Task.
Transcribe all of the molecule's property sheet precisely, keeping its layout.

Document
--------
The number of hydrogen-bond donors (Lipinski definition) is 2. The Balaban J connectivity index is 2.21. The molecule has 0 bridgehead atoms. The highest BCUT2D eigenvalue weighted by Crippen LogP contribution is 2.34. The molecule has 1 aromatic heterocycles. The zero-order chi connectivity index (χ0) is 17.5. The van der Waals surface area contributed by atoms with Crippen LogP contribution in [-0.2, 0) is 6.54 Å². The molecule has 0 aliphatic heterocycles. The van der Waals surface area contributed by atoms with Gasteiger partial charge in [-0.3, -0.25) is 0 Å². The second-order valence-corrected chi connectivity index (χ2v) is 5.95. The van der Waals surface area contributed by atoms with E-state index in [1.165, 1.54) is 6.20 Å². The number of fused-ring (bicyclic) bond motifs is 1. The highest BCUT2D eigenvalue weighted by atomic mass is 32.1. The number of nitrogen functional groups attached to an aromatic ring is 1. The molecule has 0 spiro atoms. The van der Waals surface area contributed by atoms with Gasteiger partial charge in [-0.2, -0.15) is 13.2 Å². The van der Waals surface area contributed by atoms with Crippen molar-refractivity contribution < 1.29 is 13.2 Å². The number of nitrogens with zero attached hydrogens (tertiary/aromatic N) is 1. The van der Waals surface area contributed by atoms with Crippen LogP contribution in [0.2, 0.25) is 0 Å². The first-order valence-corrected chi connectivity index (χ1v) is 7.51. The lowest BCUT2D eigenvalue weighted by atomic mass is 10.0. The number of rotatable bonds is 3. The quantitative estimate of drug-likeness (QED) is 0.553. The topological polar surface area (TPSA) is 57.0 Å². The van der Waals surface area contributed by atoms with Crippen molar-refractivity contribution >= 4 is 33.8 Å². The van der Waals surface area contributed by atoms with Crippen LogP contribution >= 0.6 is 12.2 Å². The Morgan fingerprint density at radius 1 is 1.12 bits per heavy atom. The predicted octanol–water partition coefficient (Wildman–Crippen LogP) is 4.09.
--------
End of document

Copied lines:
The number of hydrogen-bond donors (Lipinski definition) is 2. The Balaban J connectivity index is 2.21. The molecule has 0 bridgehead atoms. The highest BCUT2D eigenvalue weighted by Crippen LogP contribution is 2.34. The molecule has 1 aromatic heterocycles. The zero-order chi connectivity index (χ0) is 17.5. The van der Waals surface area contributed by atoms with Crippen LogP contribution in [-0.2, 0) is 6.54 Å². The molecule has 0 aliphatic heterocycles. The van der Waals surface area contributed by atoms with Gasteiger partial charge in [-0.3, -0.25) is 0 Å². The second-order valence-corrected chi connectivity index (χ2v) is 5.95. The van der Waals surface area contributed by atoms with E-state index in [1.165, 1.54) is 6.20 Å². The number of fused-ring (bicyclic) bond motifs is 1. The highest BCUT2D eigenvalue weighted by atomic mass is 32.1. The number of nitrogen functional groups attached to an aromatic ring is 1. The molecule has 0 spiro atoms. The van der Waals surface area contributed by atoms with Gasteiger partial charge in [-0.2, -0.15) is 13.2 Å². The van der Waals surface area contributed by atoms with Crippen molar-refractivity contribution < 1.29 is 13.2 Å². The number of nitrogens with zero attached hydrogens (tertiary/aromatic N) is 1. The van der Waals surface area contributed by atoms with Crippen LogP contribution in [0.2, 0.25) is 0 Å². The first-order valence-corrected chi connectivity index (χ1v) is 7.51. The lowest BCUT2D eigenvalue weighted by atomic mass is 10.0. The number of rotatable bonds is 3. The quantitative estimate of drug-likeness (QED) is 0.553. The topological polar surface area (TPSA) is 57.0 Å². The van der Waals surface area contributed by atoms with Crippen molar-refractivity contribution >= 4 is 33.8 Å². The van der Waals surface area contributed by atoms with Crippen LogP contribution >= 0.6 is 12.2 Å². The Morgan fingerprint density at radius 1 is 1.12 bits per heavy atom. The predicted octanol–water partition coefficient (Wildman–Crippen LogP) is 4.09.